“Here we go again” is probably what most Buckeye fans felt Saturday afternoon after the men’s basketball team squandered not only a 15-point lead in the second half and the #1 ranking, but a perfect season by losing to Wisconsin. Much like what happened to the football squad in October. I’m sure the range of emotions varied from the casual fan’s response of, “Oh well, one loss doesn’t make a season,” to the true “royal rooter” whose response may have involved throwing an inanimate object at the television and cursing the same university that lost the chance for a BCS title.
So…what does this have to do with being humble? As Christians, we strive for perfection in our spiritual lives. But if Christ-like perfection is our ultimate goal, our sins and missteps can help us grow in the long run by making us more humble.
Like the Buckeyes, until we lose or fall from grace we don’t realize we’re not as great as we thought. The next time you feel you are being humble, are you really being honest with yourself? If you’ve ever said, “I’d do it for anyone,” or “Just happy to help,” have you found yourself brimming with pride about how humble you are? I’ve been there, and let me tell you, it’s no fun to be stung by the “humblebee.”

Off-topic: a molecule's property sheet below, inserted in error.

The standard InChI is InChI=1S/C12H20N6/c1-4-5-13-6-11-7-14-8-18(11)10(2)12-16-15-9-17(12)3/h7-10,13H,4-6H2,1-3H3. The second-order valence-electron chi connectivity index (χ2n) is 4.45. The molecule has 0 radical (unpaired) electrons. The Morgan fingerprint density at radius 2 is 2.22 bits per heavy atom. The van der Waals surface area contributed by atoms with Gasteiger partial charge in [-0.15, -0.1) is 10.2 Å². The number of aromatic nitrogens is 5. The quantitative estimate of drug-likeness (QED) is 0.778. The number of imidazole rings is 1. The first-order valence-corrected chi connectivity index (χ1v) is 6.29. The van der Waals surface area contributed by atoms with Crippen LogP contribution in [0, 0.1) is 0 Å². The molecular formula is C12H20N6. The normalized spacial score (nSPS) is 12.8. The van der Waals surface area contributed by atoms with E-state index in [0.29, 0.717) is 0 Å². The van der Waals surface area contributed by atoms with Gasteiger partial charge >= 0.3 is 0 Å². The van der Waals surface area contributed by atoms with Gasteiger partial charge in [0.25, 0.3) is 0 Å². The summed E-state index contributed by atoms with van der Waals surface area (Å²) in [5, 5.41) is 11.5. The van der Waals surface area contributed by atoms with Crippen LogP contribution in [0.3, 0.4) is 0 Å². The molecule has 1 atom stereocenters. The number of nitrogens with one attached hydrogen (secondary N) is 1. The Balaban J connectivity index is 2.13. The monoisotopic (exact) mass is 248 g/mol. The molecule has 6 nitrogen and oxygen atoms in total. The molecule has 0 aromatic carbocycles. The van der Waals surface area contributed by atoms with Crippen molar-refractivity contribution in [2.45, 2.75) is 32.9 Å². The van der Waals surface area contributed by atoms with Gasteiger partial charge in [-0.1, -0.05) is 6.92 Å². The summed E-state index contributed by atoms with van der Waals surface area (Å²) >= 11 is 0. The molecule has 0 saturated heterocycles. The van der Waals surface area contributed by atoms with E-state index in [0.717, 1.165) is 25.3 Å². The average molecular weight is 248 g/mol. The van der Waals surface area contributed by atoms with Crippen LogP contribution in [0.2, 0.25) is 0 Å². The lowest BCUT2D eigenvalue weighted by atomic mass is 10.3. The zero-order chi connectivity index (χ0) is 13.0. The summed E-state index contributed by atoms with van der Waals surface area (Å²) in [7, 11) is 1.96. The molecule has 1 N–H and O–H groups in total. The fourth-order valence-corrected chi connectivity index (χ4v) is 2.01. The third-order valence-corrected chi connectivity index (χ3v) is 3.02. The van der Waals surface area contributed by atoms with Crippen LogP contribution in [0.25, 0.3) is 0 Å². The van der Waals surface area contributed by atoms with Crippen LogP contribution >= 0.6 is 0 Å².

True humility draws the attention of God. In Isaiah 66:2, God states, “But to this one I will look, to him who is humble and contrite of spirit, and who trembles at My word” (NASB). James 4:6 and 1 Peter 5:5 explicitly state that “God is opposed to the proud, but gives grace to the humble” (NASB). How does one become humble, you ask? By accepting God’s grace through Christ’s victory on the cross and relinquishing our quest to be perfect by our own efforts.
In his book Humility: True Greatness, C.J. Mahaney said that humility is defined as “honestly assessing ourselves in light of God’s holiness and our sinfulness.” When we fail, though we try not to, we have an opportunity to make the “honest assessment” of ourselves that Mahaney speaks about.
Given what happened on Saturday, both players and coaches will have to determine just how good a team they are by examining mistakes, reviewing non-execution of plays, and considering whether they overestimated their own skills and attitudes. When we’re proud, we feel invincible, flawless, and nonchalant. But when we stumble and fall, that’s when the door of opportunity opens to true humility. That’s when, as Christians, we can look to God’s Word, humble ourselves, and give Him all the honor and glory He deserves. Jared Sullinger summed it up well, “We needed a good ol’ slice of humble pie.” Don’t we all!
— Kevin E. Davis